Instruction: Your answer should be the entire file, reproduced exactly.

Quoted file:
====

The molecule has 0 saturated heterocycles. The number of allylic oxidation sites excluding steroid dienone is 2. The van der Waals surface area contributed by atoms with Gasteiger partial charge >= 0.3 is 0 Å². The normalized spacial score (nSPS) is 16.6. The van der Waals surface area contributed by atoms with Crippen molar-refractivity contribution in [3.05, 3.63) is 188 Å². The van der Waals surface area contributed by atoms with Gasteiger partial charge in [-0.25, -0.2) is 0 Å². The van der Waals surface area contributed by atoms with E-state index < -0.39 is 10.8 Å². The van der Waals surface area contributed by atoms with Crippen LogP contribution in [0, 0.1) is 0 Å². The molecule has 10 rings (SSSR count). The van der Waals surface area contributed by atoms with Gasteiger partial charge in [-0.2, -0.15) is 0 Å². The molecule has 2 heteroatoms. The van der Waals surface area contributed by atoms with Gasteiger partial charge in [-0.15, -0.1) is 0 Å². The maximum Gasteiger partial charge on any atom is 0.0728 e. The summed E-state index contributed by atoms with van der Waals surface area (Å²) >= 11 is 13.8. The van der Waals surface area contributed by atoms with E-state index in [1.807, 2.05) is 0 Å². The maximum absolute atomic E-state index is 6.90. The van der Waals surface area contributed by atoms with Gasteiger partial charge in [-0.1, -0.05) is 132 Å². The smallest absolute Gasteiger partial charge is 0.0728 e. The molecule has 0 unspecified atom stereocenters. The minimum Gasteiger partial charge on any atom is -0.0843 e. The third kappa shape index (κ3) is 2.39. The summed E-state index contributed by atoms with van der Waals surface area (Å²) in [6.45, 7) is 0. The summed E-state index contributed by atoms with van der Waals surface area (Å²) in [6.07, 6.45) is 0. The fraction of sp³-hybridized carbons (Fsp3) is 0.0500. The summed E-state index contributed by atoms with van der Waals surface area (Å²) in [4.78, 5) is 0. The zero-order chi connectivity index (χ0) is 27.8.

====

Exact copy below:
The molecule has 0 saturated heterocycles. The number of allylic oxidation sites excluding steroid dienone is 2. The van der Waals surface area contributed by atoms with Gasteiger partial charge >= 0.3 is 0 Å². The normalized spacial score (nSPS) is 16.6. The van der Waals surface area contributed by atoms with Crippen molar-refractivity contribution in [3.05, 3.63) is 188 Å². The van der Waals surface area contributed by atoms with Gasteiger partial charge in [-0.25, -0.2) is 0 Å². The van der Waals surface area contributed by atoms with E-state index < -0.39 is 10.8 Å². The van der Waals surface area contributed by atoms with Crippen LogP contribution in [0, 0.1) is 0 Å². The molecule has 10 rings (SSSR count). The van der Waals surface area contributed by atoms with Gasteiger partial charge in [-0.2, -0.15) is 0 Å². The molecule has 2 heteroatoms. The van der Waals surface area contributed by atoms with Gasteiger partial charge in [-0.15, -0.1) is 0 Å². The maximum Gasteiger partial charge on any atom is 0.0728 e. The summed E-state index contributed by atoms with van der Waals surface area (Å²) >= 11 is 13.8. The van der Waals surface area contributed by atoms with E-state index in [1.807, 2.05) is 0 Å². The maximum absolute atomic E-state index is 6.90. The van der Waals surface area contributed by atoms with Gasteiger partial charge in [-0.1, -0.05) is 132 Å². The smallest absolute Gasteiger partial charge is 0.0728 e. The molecule has 0 unspecified atom stereocenters. The minimum Gasteiger partial charge on any atom is -0.0843 e. The third kappa shape index (κ3) is 2.39. The summed E-state index contributed by atoms with van der Waals surface area (Å²) in [6.45, 7) is 0. The summed E-state index contributed by atoms with van der Waals surface area (Å²) in [6.07, 6.45) is 0. The fraction of sp³-hybridized carbons (Fsp3) is 0.0500. The summed E-state index contributed by atoms with van der Waals surface area (Å²) in [4.78, 5) is 0. The zero-order chi connectivity index (χ0) is 27.8.